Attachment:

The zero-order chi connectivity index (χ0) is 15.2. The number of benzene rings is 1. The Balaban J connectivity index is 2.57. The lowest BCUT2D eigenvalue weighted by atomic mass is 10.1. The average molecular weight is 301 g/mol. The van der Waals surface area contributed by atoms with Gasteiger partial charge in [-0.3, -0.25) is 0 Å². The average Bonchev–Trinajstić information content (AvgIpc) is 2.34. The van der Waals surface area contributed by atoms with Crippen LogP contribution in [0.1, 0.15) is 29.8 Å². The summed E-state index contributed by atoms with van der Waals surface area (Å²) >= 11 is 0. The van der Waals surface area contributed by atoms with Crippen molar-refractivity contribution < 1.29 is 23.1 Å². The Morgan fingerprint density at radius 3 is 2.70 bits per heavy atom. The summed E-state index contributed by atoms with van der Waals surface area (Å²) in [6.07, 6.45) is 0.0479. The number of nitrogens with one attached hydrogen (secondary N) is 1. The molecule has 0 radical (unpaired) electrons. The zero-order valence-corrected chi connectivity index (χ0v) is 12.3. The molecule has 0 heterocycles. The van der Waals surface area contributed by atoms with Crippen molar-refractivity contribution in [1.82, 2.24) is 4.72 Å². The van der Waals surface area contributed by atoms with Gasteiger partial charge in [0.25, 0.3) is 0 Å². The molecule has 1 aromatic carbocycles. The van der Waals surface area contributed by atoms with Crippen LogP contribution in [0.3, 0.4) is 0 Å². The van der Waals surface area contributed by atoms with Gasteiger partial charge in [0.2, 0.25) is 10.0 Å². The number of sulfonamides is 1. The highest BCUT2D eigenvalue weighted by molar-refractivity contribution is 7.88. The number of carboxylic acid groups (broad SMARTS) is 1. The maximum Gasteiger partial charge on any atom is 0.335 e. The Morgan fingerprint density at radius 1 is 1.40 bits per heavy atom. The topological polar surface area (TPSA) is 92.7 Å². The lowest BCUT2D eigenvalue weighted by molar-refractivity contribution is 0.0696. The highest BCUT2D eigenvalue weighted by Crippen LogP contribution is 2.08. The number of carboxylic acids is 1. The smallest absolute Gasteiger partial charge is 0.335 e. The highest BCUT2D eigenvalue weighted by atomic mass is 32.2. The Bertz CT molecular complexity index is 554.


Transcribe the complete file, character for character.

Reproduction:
The zero-order chi connectivity index (χ0) is 15.2. The number of benzene rings is 1. The Balaban J connectivity index is 2.57. The lowest BCUT2D eigenvalue weighted by atomic mass is 10.1. The average molecular weight is 301 g/mol. The van der Waals surface area contributed by atoms with Gasteiger partial charge in [-0.3, -0.25) is 0 Å². The average Bonchev–Trinajstić information content (AvgIpc) is 2.34. The van der Waals surface area contributed by atoms with Crippen LogP contribution in [0.1, 0.15) is 29.8 Å². The summed E-state index contributed by atoms with van der Waals surface area (Å²) >= 11 is 0. The van der Waals surface area contributed by atoms with Crippen molar-refractivity contribution < 1.29 is 23.1 Å². The Morgan fingerprint density at radius 3 is 2.70 bits per heavy atom. The summed E-state index contributed by atoms with van der Waals surface area (Å²) in [6.07, 6.45) is 0.0479. The number of nitrogens with one attached hydrogen (secondary N) is 1. The molecule has 0 radical (unpaired) electrons. The zero-order valence-corrected chi connectivity index (χ0v) is 12.3. The molecule has 0 heterocycles. The van der Waals surface area contributed by atoms with Crippen molar-refractivity contribution in [1.82, 2.24) is 4.72 Å². The van der Waals surface area contributed by atoms with Gasteiger partial charge in [0.25, 0.3) is 0 Å². The molecule has 1 aromatic carbocycles. The van der Waals surface area contributed by atoms with Crippen LogP contribution in [0.3, 0.4) is 0 Å². The van der Waals surface area contributed by atoms with Gasteiger partial charge in [0.2, 0.25) is 10.0 Å². The number of sulfonamides is 1. The highest BCUT2D eigenvalue weighted by molar-refractivity contribution is 7.88. The number of carboxylic acid groups (broad SMARTS) is 1. The maximum Gasteiger partial charge on any atom is 0.335 e. The Morgan fingerprint density at radius 1 is 1.40 bits per heavy atom. The topological polar surface area (TPSA) is 92.7 Å². The lowest BCUT2D eigenvalue weighted by molar-refractivity contribution is 0.0696. The highest BCUT2D eigenvalue weighted by Crippen LogP contribution is 2.08. The number of carboxylic acids is 1. The smallest absolute Gasteiger partial charge is 0.335 e. The highest BCUT2D eigenvalue weighted by atomic mass is 32.2. The Bertz CT molecular complexity index is 554.